Historical Portraits Picture Archive

Portrait bust of John Russell, 1st Earl Russell (1792-1878) 1848

John Francis 

Portrait bust of John Russell, 1st Earl Russell (1792-1878), John Francis
19th Century
28 1/2 in (72.5 cm)
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John Russell's political reforms and leadership of the modern Liberal party make him one of the most historically significant politicians of the Nineteenth Century. This marble bust by the noted English sculptor John Francis is dated 1848, when Russell was Prime Minister, and at the height of his powers. It is most likely the example exhibited at the Royal Academy in the same year.

Born into a prominent and wealthy English family, Russell was a younger son of John Russell, 6th Duke of Bedford (1766-1839), and entered the House of Commons in 1813 as a supporter of the Whigs, the loose political grouping which advocated political and social reform. Russell was from the outset a supporter of electoral reform and quickly attained a position in the cabinet of Charles Grey, 2nd Earl Grey (1764-1845), leading with vigour the attempts to pass the 1832 Reform Act in the House of Commons. Subsequently, Russell became leader of the Whigs in the Commons, and later in 1846, following the split of the Conservatives and reappointment of the Whigs, began his first spell as Prime Minister. Russell was the first to adopt the name 'Liberal' to his coalition of Whigs and Radicals.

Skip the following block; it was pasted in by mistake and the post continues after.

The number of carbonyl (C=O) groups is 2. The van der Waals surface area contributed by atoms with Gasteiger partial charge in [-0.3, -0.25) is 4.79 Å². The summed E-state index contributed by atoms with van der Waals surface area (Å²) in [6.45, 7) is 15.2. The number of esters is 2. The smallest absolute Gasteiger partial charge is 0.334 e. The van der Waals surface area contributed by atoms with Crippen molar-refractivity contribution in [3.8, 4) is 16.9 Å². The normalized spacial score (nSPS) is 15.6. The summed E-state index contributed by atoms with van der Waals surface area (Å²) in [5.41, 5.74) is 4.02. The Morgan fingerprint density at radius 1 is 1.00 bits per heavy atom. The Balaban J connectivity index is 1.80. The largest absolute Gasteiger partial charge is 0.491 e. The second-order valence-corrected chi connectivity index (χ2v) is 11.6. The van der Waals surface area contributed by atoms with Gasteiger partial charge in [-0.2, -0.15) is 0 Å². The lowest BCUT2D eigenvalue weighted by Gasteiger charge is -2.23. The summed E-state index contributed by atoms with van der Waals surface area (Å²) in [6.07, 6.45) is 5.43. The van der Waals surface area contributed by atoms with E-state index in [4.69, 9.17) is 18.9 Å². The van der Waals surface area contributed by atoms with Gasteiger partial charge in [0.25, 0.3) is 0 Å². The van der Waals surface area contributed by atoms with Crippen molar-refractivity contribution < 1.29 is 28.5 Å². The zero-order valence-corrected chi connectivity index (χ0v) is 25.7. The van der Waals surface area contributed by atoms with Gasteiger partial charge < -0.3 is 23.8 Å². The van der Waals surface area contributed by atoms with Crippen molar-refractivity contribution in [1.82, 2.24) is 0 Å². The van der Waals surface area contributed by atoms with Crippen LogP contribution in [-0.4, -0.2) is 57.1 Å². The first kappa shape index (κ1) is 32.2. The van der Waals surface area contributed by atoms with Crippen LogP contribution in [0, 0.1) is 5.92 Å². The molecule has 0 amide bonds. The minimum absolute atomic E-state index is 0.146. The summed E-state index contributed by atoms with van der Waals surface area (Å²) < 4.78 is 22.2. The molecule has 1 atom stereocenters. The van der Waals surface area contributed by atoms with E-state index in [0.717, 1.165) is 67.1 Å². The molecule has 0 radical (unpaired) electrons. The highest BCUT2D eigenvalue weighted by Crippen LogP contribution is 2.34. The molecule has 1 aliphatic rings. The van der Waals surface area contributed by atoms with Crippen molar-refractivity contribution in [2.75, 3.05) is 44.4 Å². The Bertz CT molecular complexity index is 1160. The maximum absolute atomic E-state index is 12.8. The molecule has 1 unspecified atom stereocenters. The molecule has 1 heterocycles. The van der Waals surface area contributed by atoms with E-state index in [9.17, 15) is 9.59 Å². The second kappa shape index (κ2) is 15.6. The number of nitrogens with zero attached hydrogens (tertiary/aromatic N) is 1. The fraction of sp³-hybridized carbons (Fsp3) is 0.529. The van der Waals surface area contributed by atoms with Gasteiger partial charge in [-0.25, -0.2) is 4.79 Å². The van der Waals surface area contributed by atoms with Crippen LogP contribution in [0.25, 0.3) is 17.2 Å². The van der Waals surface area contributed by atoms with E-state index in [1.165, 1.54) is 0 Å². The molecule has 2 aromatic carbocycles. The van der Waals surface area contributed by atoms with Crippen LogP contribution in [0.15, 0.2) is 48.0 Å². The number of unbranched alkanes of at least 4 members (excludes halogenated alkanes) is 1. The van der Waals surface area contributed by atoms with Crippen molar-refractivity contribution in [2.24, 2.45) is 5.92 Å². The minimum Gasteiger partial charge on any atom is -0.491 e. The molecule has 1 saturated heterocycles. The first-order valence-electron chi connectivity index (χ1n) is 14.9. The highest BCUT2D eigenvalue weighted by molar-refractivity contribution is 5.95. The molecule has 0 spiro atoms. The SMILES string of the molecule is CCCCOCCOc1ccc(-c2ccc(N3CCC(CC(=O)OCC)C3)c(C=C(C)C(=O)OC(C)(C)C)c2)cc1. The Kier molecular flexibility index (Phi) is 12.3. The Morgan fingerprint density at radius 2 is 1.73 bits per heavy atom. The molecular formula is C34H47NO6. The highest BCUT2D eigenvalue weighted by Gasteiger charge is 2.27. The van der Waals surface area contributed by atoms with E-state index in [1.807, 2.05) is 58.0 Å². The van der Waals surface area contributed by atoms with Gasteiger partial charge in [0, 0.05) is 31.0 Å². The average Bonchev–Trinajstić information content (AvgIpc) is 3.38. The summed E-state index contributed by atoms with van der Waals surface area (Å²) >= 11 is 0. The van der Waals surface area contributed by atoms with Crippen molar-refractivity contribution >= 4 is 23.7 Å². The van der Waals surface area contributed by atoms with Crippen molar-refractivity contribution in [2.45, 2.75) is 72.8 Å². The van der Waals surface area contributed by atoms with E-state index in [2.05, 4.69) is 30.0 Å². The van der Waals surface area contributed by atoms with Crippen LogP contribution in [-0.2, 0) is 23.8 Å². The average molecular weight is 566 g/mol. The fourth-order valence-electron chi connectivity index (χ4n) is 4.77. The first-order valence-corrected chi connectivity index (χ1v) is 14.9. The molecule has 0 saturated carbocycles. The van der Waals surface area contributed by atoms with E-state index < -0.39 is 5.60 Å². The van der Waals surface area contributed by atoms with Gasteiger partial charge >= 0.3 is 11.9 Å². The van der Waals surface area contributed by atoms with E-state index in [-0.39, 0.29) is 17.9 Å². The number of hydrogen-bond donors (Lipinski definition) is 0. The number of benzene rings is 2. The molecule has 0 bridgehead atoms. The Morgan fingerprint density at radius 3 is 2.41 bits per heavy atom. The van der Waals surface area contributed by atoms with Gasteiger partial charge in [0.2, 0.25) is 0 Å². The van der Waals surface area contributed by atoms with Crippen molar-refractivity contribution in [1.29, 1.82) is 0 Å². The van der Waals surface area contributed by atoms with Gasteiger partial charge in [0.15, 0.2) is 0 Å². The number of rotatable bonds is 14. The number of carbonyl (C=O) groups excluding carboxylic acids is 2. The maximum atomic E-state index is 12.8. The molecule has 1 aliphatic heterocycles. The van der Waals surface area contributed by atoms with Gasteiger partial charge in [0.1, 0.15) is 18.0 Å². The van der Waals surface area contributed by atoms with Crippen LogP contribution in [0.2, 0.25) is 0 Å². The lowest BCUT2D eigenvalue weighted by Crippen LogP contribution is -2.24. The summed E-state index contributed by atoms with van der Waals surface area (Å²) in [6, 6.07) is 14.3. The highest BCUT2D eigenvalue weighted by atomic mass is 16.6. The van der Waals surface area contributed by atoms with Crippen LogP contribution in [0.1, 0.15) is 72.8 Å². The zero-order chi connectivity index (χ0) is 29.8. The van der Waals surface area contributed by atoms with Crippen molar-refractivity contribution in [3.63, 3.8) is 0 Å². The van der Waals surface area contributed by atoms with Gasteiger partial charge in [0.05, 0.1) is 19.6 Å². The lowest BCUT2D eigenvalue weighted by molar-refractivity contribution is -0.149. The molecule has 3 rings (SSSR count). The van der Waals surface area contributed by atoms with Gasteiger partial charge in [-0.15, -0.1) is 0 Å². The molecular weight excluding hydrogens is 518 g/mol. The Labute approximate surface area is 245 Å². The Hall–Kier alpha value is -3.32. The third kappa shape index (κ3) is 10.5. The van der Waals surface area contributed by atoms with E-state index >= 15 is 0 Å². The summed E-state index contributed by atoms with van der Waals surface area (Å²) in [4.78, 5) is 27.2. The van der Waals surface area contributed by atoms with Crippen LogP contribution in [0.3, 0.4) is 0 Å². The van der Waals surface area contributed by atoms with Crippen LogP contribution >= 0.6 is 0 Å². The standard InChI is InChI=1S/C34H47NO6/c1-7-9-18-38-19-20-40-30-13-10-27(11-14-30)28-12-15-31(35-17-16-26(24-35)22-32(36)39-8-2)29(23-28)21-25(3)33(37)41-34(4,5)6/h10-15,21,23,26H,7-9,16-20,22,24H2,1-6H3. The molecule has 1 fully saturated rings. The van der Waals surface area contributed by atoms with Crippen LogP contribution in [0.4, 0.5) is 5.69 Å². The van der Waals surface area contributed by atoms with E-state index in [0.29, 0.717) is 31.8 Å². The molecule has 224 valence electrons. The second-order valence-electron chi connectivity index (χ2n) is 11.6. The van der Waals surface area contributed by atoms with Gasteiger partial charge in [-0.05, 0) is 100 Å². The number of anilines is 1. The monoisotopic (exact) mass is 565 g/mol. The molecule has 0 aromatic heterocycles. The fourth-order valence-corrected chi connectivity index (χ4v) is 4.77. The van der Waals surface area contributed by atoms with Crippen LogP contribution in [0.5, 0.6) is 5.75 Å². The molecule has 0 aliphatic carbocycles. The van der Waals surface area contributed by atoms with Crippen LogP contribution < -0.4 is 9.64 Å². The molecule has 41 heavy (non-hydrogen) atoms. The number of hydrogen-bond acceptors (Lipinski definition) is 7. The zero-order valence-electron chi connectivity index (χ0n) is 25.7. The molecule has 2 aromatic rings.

Russellís government faced many challenges, including Ireland, where civil unrest and famine were at their worst. However he managed to pass a number of highly significant reforming bills such as the Public Health Act, and restructured others including the English Poor-Law and the educational system as a whole. A disagreement with Foreign Secretary Lord Palmerston over a militia bill in 1852, ultimately led to Russell's downfall, and following a vote of confidence his government collapsed in February 1852.

Russell maintained a prominent role in English politics in the years to follow, most notably during the Crimean War (1853-56), and in 1859 accepted the role of Foreign Secretary in Lord Palmerstonís government. When Palmerston died suddenly in 1865 Russell took the reins and became prime minister once again - this time from the House of Lords as Earl Russell - with William Gladstone leading in the Commonís. However, Russell's second term was short-lived owing to the failure to pass another electoral reform act which would have further widened the franchise. In 1866 his government was defeated after Disraeli, the Conservative leader in the House of Commons, engineered a defeat of Russell''s reform bill.
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